3. Sara Heimbecker says

    I certainly don’t mind that Cage has hijacked your blog. I’ve been enjoying the discussion quite a bit.
    I have no strong evidence of this, but my first impression is that Cage wasn’t very savvy about distinguishing between different kinds of popular musics. He may have heard that tin pan alley or crooner songs were typically between 3-4 1/2 minutes and he may have extended that to “Muzak.”
    This off-hand comment certainly doesn’t warrant a “thank you,” but it may spark some more ideas.

  4. Herb Levy says

    I don’t have a source for it, though there are at least a couple of books on muzak as a company that I remember seeing over the years, but since the company was programming versions of pop songs it only makes sense that they’d be dealing with the standard length of those which were, for the most part, less than three and a half, four minutes at the time of Cage’s talk.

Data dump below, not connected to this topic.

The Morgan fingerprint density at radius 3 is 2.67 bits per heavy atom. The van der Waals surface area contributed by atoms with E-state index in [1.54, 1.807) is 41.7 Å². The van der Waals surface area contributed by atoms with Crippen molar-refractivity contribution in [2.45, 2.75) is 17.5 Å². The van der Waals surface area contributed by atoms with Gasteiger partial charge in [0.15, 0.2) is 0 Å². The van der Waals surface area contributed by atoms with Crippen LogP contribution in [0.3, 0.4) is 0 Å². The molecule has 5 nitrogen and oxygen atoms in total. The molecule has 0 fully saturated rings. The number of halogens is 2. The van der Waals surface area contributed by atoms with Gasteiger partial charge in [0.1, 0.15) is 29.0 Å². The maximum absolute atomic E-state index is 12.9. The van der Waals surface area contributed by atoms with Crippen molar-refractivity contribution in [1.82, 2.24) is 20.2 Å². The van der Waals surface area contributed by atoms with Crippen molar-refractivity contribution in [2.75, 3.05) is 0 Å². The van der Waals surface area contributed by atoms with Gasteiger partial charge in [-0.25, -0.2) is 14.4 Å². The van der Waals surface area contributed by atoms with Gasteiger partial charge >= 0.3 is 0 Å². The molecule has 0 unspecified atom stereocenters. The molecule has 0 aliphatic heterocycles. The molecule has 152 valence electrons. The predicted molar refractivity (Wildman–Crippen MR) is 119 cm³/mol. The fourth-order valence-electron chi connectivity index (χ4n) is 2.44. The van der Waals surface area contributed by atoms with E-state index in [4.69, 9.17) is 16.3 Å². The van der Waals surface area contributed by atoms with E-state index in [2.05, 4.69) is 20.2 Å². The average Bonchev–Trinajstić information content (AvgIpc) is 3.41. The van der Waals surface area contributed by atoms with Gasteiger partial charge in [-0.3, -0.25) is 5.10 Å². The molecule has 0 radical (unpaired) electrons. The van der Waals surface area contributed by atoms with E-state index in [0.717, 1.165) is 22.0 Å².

I also recall that in the original theory behind muzak as a program to inspire workers, posited alternating periods (I think 15-20 minutes long) of music with similar periods of no music.

  5. syro0 says

    Probably this is too simple, and admittedly I don’t know about the exact technology used by Muzak, but I don’t think it’s quite coincidental that 3 and 4 1/2 minutes are about the limitations of the 10-inch and 12-inch 78 rpm records of the day.
    KG replies: I think you got it. See update.

  6. says